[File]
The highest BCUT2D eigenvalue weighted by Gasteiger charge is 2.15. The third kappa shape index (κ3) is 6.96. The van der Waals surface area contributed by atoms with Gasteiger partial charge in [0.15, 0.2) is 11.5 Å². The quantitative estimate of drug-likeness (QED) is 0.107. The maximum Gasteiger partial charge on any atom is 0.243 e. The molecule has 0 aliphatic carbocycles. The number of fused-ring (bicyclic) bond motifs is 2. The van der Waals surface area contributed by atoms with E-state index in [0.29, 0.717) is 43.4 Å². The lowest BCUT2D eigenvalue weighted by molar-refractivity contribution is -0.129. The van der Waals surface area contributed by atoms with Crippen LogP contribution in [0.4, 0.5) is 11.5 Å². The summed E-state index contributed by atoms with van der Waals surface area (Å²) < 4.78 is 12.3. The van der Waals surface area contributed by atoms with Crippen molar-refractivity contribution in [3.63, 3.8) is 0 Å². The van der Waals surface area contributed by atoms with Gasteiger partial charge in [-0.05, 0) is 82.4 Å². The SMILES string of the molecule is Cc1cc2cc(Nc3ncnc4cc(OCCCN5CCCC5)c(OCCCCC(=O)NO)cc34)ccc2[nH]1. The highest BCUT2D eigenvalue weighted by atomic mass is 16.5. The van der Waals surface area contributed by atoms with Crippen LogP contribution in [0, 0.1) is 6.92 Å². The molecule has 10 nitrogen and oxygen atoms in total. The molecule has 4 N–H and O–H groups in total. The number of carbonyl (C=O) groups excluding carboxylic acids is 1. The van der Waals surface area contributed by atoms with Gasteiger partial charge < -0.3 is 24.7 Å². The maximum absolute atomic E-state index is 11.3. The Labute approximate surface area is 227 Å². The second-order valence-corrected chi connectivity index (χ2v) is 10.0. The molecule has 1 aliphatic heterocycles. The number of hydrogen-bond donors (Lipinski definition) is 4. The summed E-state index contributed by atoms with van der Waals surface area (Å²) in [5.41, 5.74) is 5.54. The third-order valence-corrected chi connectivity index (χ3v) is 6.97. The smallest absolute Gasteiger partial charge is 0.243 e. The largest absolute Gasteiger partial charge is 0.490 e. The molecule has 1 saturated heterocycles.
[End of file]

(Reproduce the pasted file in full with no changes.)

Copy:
The highest BCUT2D eigenvalue weighted by Gasteiger charge is 2.15. The third kappa shape index (κ3) is 6.96. The van der Waals surface area contributed by atoms with Gasteiger partial charge in [0.15, 0.2) is 11.5 Å². The quantitative estimate of drug-likeness (QED) is 0.107. The maximum Gasteiger partial charge on any atom is 0.243 e. The molecule has 0 aliphatic carbocycles. The number of fused-ring (bicyclic) bond motifs is 2. The van der Waals surface area contributed by atoms with E-state index in [0.29, 0.717) is 43.4 Å². The lowest BCUT2D eigenvalue weighted by molar-refractivity contribution is -0.129. The van der Waals surface area contributed by atoms with Crippen LogP contribution in [0.4, 0.5) is 11.5 Å². The summed E-state index contributed by atoms with van der Waals surface area (Å²) < 4.78 is 12.3. The van der Waals surface area contributed by atoms with Crippen molar-refractivity contribution in [3.63, 3.8) is 0 Å². The van der Waals surface area contributed by atoms with Gasteiger partial charge in [-0.05, 0) is 82.4 Å². The SMILES string of the molecule is Cc1cc2cc(Nc3ncnc4cc(OCCCN5CCCC5)c(OCCCCC(=O)NO)cc34)ccc2[nH]1. The highest BCUT2D eigenvalue weighted by atomic mass is 16.5. The van der Waals surface area contributed by atoms with Crippen LogP contribution in [0, 0.1) is 6.92 Å². The molecule has 10 nitrogen and oxygen atoms in total. The molecule has 4 N–H and O–H groups in total. The number of carbonyl (C=O) groups excluding carboxylic acids is 1. The van der Waals surface area contributed by atoms with Gasteiger partial charge < -0.3 is 24.7 Å². The maximum absolute atomic E-state index is 11.3. The Labute approximate surface area is 227 Å². The second-order valence-corrected chi connectivity index (χ2v) is 10.0. The molecule has 1 aliphatic heterocycles. The number of hydrogen-bond donors (Lipinski definition) is 4. The summed E-state index contributed by atoms with van der Waals surface area (Å²) in [5.41, 5.74) is 5.54. The third-order valence-corrected chi connectivity index (χ3v) is 6.97. The smallest absolute Gasteiger partial charge is 0.243 e. The largest absolute Gasteiger partial charge is 0.490 e. The molecule has 1 saturated heterocycles.